• Treatment was not associated with an overall decrease in antibiotic use, suggesting it did not alter the complication of bacterial secondary infections.
  • Tamiflu was associated with in increased risk of vomiting. About 1 in 20 children treated with Tamiflu had an increased risk of vomiting over the baseline vomiting due to influenza.
  • There was little effect on the number of asthma exacerbations or ear infections by treating influenza with Tamiflu.

So what do I recommend during the cold and flu season?



  1. Get vaccinated! The influenza vaccines have been shown to help prevent influenza and are very well tolerated with few side effects. If you or your children are due for other vaccines, be sure to get caught up.
  2. If you get sick, stay home until you're fever free without the use of a fever reducer for at least 24 hours! Don't spread the illness to others by going to work or school. The influenza virus is spread for several days, starting the day before your symptoms start until 5-7 days after symptoms start-- kids may be contagious for even longer. You are most contagious the days you have a fever.
  3. Wash hands well and frequently. If you can't use soap and water, use hand sanitizer.
  4. Cover your cough and sneeze with your elbow or a tissue.
  5. Avoid close contact with people who are sick. But remember that people spread the virus before they feel the first symptoms, so anyone is a potential culprit!
  6. Don't share food, drinks, or towels (such as after brushing teeth to wipe your mouth) with others. 
  7. Don't touch your eyes, nose, and mouth -- these are the portals for germs to get into your body. 
  8. Keep infants away from large crowds during the sick season.
  9. Frequently clean objects that get a lot of touches, such as keyboards, phones, doorknobs, refrigerator handle, etc.
  10. Avoid smoke. It irritates the airway and makes it easier to get sick.
  11. Remember that many germs make us sick during the flu season. Just because you've been sick once doesn't mean you won't catch the next bug that comes around. Use precautions all year long!
Because the guidelines recommend Tamiflu as above, I will probably be forced to prescribe it by worried parents who hope that their kids will feel better. (You've heard of defensive medicine, right?) 

Influenza is a miserable illness. The key is prevention. I've had my vaccine, how about you? 


Further Reading:

Neuraminidase inhibitors for preventing and treating influenza in healthy adults and children: A link is available to the full text of the study by T Jefferson, MA Jones, P Doshi, CB Del Mar, CJ Heneghan, R Hama, and MJ Thompson.

Update 2016:


There continues to be a lot of confusion about unpublished studies. Investigators have documented their discussions with the maker of Tamiflu on Tamiflu correspondence with Roche.

Recent studies have tried to compile all that is known about how oseltamivir works:
Results from this study include:
  • In the treatment of adults, oseltamivir reduced the time to first alleviation of symptoms by 16.7 hours, 29 hours in children.
  • There was no difference in rates of admission to hospital between treatment groups in both adults and children.
  • Oseltamivir relieves symptoms in otherwise healthy children but has no effect on children with asthma who have influenza-like illness.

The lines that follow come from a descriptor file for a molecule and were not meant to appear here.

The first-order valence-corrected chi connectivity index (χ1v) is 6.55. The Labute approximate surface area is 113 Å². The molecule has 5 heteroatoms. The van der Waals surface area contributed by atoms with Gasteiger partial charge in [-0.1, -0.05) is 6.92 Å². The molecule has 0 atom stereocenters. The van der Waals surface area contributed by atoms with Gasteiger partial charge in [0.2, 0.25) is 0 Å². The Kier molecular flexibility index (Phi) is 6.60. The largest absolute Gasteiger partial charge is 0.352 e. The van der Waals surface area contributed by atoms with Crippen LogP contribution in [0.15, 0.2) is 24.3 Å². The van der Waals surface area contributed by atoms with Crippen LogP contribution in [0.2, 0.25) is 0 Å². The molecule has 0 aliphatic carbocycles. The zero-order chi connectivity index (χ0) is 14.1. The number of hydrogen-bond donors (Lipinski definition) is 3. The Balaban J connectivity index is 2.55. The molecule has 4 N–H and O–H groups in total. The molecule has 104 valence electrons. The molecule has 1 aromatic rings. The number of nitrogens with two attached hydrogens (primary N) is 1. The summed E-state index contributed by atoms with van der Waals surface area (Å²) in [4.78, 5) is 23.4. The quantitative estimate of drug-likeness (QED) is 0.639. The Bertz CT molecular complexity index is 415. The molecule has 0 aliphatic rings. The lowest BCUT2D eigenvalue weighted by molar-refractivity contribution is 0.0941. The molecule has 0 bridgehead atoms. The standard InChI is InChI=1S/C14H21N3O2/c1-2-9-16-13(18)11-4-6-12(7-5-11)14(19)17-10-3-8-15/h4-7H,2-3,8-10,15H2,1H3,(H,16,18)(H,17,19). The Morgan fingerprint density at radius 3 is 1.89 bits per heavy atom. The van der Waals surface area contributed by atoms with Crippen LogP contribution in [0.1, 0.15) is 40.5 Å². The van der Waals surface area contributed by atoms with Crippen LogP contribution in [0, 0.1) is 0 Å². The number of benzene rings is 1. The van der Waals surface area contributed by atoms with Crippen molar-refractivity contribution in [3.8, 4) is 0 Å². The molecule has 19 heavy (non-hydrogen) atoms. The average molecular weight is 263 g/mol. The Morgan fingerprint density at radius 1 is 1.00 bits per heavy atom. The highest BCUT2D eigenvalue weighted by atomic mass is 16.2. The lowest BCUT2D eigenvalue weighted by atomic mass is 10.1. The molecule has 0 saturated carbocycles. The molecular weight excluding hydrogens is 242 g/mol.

• Oseltamivir had no significant effect on admissions to the hospital.
  • Oseltamivir causes gastrointestinal disturbances in both prophylaxis and treatment roles. In prophylaxis, it caused headaches, renal events (especially decreased creatinine clearance), and psychiatric effects. 

Update 2016/2017 Season:


The CDC recommendations for the use of antiviral medications remain essentially unchanged.

I have heard early reports that this year's flu vaccine is about 60% effective, but it is too early in the season to be sure. For up to date information on this season's flu, check out the CDC website.














Tuesday, October 1, 2013

Cough Medicine: Which one's best?

This is the time of year I get a lot of requests for an over the counter cough suppressant suggestion or a prescription cough medicine for kids so they can sleep. Despite my attempts at educating the family about why I don't recommend any cough medicines, many parents are upset leaving without a medicine. I have collected numerous articles that show why I treat cough the way I do. Links are included throughout this blog. Click away to learn more!

First, a little background...


Most cough medicines were studied in adults and the dosing for kids was calculated from the adult dosage. Kids are not small adults. Their bodies handle illness and metabolize drugs differently. But few studies have been done to show if medicines work at all, and if they do, what the best dose is for kids of various ages and sizes.

In 2008 the FDA stated that toddlers and babies should not use cold and cough medicines. Drug makers voluntarily changed the labeling of over the counter (OTC) cough and cold products, recommending them only for children aged 4 and older. The American Academy of Pediatrics says there is no reason that parents should use them in children under age 6 because of the risks without benefit. Despite this, studies show that 60% of parents of children under 2 years have given a cough and cold medicine. Why? In my opinion, they are desperate to help their child and don't think it is enough risk to not at least try.



photo source: Shutterstock


I know it is frustrating when your child is up all night coughing. It is frustrating when my kids and I are up all night coughing. But you know what we do in my house?

  • Humidify the air of the bedroom (unless it's a spring or summer cough)
  • Extra water to drink all day
  • Honey before bedtime in an herbal tea (No honey before 1 year of age!)